Audi has been embroiled in the Volkswagen emissions scandal since the very beginning. Obviously because VW owns Audi. But the extent was never really known. Sure the ECU cheats were passed down because VW and Audi share many parts on their cars, but was there more to it than that?
Apparently yes as the United States just caught Audi in something previously unknown about exactly what they were doing. On top of the ECU cheats, Audi was just discovered to have a transmission program that helped the cheat go even further than was previously known before. Here’s how it works.
When the Audi starts up, its transmission engages a ‘low CO2′ program, shifting gears in such a way as to keep engine revs and emissions artificially low. If the steering wheel is turned more than 15 degrees, the car deactivates the program and shifts in its normal, more pollutant fashion that burns more gas and produces more CO2.
Audi figured that the only time the car would run with the steering wheel never moving would be in a lab, on a test bed. This is a similar philosophy to the classic ‘dyno mode’ cheat that kicked off Dieselgate. It’s so simple, and apparently it was enough to get Audis to pass emissions tests in lab situations they might have never passed in real world conditions.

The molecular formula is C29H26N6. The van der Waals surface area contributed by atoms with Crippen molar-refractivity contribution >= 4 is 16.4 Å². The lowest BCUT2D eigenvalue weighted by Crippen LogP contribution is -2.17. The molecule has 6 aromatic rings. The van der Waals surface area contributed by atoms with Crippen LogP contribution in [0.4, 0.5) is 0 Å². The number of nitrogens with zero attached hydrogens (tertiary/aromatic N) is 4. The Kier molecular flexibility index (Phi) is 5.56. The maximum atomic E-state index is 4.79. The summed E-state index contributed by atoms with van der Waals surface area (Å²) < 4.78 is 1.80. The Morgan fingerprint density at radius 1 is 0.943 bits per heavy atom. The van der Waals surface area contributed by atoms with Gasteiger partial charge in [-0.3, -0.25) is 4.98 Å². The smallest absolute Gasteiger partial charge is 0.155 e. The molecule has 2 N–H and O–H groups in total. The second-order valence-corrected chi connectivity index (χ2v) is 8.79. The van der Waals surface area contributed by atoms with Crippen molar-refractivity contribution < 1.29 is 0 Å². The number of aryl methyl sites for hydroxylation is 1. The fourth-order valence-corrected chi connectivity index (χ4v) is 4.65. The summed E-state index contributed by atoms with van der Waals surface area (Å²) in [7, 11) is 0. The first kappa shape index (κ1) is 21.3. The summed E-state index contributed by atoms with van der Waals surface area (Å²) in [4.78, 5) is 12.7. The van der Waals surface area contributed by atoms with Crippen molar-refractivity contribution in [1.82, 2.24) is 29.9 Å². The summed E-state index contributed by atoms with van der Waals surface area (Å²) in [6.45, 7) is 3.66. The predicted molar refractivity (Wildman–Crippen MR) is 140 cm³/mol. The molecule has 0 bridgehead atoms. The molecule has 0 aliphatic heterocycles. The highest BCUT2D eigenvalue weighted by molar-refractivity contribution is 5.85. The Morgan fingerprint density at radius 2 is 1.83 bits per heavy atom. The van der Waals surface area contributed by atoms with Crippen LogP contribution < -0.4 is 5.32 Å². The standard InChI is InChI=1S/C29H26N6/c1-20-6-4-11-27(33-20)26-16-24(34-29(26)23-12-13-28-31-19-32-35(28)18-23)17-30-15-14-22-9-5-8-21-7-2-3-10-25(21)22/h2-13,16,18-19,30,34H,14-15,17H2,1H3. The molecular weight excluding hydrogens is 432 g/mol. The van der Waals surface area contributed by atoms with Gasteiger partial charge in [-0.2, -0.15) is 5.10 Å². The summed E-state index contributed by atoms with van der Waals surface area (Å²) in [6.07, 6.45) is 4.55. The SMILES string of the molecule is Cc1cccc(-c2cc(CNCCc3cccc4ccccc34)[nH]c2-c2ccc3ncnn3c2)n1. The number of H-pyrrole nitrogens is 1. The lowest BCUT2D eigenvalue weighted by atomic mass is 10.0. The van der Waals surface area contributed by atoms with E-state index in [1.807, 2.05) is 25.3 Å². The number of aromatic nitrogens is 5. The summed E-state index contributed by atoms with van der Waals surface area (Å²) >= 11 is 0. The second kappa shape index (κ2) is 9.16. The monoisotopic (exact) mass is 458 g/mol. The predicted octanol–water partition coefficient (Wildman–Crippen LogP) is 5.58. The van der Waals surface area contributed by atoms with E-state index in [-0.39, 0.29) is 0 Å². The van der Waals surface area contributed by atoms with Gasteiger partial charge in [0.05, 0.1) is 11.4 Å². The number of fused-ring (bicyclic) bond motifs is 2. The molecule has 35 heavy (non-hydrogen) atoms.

The cheat was only implemented on cars with an automatic transmission with an internal designation AL 551. This appears to be a particular variant of the eight-speed unit Audi sources from transmission supplier ZF, set up for Quattro models.
So it wasn’t just ECUs that were the problem, it is much much deeper than that and it could be hiding in nooks and crannies of the programming language, as stated above, that would be involved with the transmission and steering. This is way bigger than anyone thought.
What does this mean for VW and moving forward with any more investigations? Well much like many other investigations, this could blow open this entire scandal once again and lead to more sanctions/fines/restrictions on futur VW and Audi products specifically in the US. That’s pure speculation, but now that this information is public, it’s not looking good for Audi.
More as we have it.
(Image and content source: Jalopnik)